COVID Crisis: A comprehensive timeline of the UK response to the pandemic
Written by Hitmix News on 12 February 2021
Boris Johnson has so far resisted calls for a public inquiry into the COVID-19 crisis, but the UK response needs examining as soon as possible to start analysing what lessons can be learned.
Sky News’ COVID Crisis: Learning The Lessons provided an in-depth look at the UK’s handling of a pandemic that has changed all our lives in ways unimaginable even just a year ago.
Now, for the first time, we are publishing the work behind that effort in a statement of intent about the importance of public interest journalism ahead of any inquiry into the handling of the pandemic.
We have charted the entire course of the pandemic from the very first reporting of the disease to the end of January 2021 – 12 months after the first confirmed cases were reported in the UK.
At almost 130 pages and nearly 55,000 words, the PDF you can download here was put together by a team collating contemporaneous reporting from Sky News, as well as primary sources from the Office for National Statistics, the government’s own transparency documents, the NHS, the House of Commons and many more.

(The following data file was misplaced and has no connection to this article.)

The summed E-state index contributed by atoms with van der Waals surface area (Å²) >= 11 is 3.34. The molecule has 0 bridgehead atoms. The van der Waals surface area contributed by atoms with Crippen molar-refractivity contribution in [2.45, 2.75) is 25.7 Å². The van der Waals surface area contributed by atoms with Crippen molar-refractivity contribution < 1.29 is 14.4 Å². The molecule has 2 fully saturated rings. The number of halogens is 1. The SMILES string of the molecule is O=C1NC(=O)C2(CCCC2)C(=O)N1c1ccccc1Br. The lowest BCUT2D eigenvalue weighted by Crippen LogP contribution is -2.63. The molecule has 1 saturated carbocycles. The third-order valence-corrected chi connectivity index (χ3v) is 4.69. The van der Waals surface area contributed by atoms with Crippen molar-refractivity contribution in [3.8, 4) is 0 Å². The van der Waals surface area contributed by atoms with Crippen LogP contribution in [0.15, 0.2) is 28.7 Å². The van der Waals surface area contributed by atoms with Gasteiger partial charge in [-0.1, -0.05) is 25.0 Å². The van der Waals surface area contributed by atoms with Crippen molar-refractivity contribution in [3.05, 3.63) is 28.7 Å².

Mapping out the backbone of the timeline required the most reliable and the most regular sources of information to be input first: minutes from the government’s Scientific Advisory Group on Emergencies (SAGE).
After that, the Downing Street briefings that took place from March were examined. Then a layer of business events was put on top of that, and another layer of the personal protective equipment (PPE) supply saga on top of that… and so on.
There are seven coloured categories: SAGE meetings; business/economic/travel measures; PPE/ventilators/medical equipment; vaccines; testing, tracking and tracing; statistics; and international events.
COVID Crisis: Learning The Lessons covered the timing of lockdowns; the need for an education strategy; whether the government kept people safe and if hospitals managed to change the fortunes of those most severely ill.
But the document will hopefully be able to go further and serve better all those looking for an impartial insight into the pandemic.
There will be revisions and substitutions in years to come, but for now this is the first major draft of scrutiny in order to inform journalists, policymakers and historians so that those academics of the future can better reach a conclusion on the UK’s management of the pandemic.
Below are the articles we have published examining the UK’s response to the COVID crisis and considering the lessons we have learned so far.